Don’t make me do it. (Photo by badjonni.)
All right. I’ve had it. It seems that just about everybody with a working e-mail account has seen fit to blast the digital universe with promotional messages laden with bandwidth-guzzling attachments. Everyday, I get dozens of e-mails with PDFs and Word documents and high-res JPGS. And all I gotta say is, for the sake of speedy internet access everywhere, STOP RIGHT NOW. An explanation:
- Attachments: When you send your precious press release as an attachment and not as in-message text, here’s what happens: I gotta download it. I gotta open it. I gotta eat up precious memory on my creaky freelancer laptop to discover that some genius artist is recontextualizing the meaning of ‘other.’ In other words, you’re wasting my time. And on days when I’m cranky, it means I don’t open the attachments. I just delete your e-mail and think you’re a hoser.
- Stop it with the PDFs Already: For fuck’s sake, it’s a press release, not a last will and testament. When I’m done with it, it’s gonna be used as avian toilet paper in the cage of my pet parrot, Polly. Save the 1500KB worth of memory and send me an in-message text. I’ll be far more likely to read it. If you’re really cool, it’ll include direct links to the event you’re promoting. (See item #4 on this list.)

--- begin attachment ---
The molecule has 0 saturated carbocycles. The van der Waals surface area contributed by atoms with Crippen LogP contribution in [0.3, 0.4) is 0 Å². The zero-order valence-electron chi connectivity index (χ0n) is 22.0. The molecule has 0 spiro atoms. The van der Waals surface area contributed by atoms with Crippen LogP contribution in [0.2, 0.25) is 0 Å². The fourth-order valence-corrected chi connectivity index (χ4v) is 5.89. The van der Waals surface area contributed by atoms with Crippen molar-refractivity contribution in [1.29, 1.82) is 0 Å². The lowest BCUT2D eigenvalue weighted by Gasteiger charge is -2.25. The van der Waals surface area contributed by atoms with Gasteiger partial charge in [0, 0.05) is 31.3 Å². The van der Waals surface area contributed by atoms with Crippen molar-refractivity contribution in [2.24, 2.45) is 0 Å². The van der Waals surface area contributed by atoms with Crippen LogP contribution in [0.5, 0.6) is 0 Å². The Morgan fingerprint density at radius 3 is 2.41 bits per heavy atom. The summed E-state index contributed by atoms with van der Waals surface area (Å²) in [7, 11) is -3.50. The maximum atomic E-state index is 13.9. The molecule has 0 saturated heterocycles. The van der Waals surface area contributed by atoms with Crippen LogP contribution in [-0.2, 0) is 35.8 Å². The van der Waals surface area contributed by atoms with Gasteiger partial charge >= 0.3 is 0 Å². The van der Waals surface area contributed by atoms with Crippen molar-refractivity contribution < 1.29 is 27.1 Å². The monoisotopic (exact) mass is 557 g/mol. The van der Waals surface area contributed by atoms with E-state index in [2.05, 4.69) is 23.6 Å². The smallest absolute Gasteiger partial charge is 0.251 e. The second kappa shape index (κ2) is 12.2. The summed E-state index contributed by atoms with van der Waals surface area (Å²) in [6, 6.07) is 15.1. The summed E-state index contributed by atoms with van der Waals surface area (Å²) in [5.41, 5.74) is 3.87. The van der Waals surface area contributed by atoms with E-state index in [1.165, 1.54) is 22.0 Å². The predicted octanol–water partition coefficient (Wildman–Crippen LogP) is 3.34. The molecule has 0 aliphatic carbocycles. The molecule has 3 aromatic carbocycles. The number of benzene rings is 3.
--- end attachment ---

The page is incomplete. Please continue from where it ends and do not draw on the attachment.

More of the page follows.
- Photos: If you want to send me photos, don’t. Get a Flickr account. Upload them. Send me the links. If you don’t want the world to see them, set them on private and generate a special URL for viewing. There are other ways to manage photographs — other than spamming the world’s servers with them. If you don’t know what any of this means, talk to the nerds in IT about options. Seriously, those freaks know what they’re doing.
- Links: They work. Try them. If you’re e-mailing about a particular exhibit, how awesome would it be if you sent a link to that exhibit. Or, if you’re a PR agency, how awesome would it be if you sent a link to the exhibit you’re promoting, rather than a (useless) link to your agency’s corporate website. Thinking about sending a PDF with web addresses buried in the text? See item #1 on this list.
- HTML: If you’re all hell-bent on some fancy looking communique with embedded images, may I introduce you to the low-res world of HTML. There are easy-to-use services, such as iContact, for this. Ask around.
That’s all for today’s Welcome to the New Millennium tutorial.
Thanks for your continued support.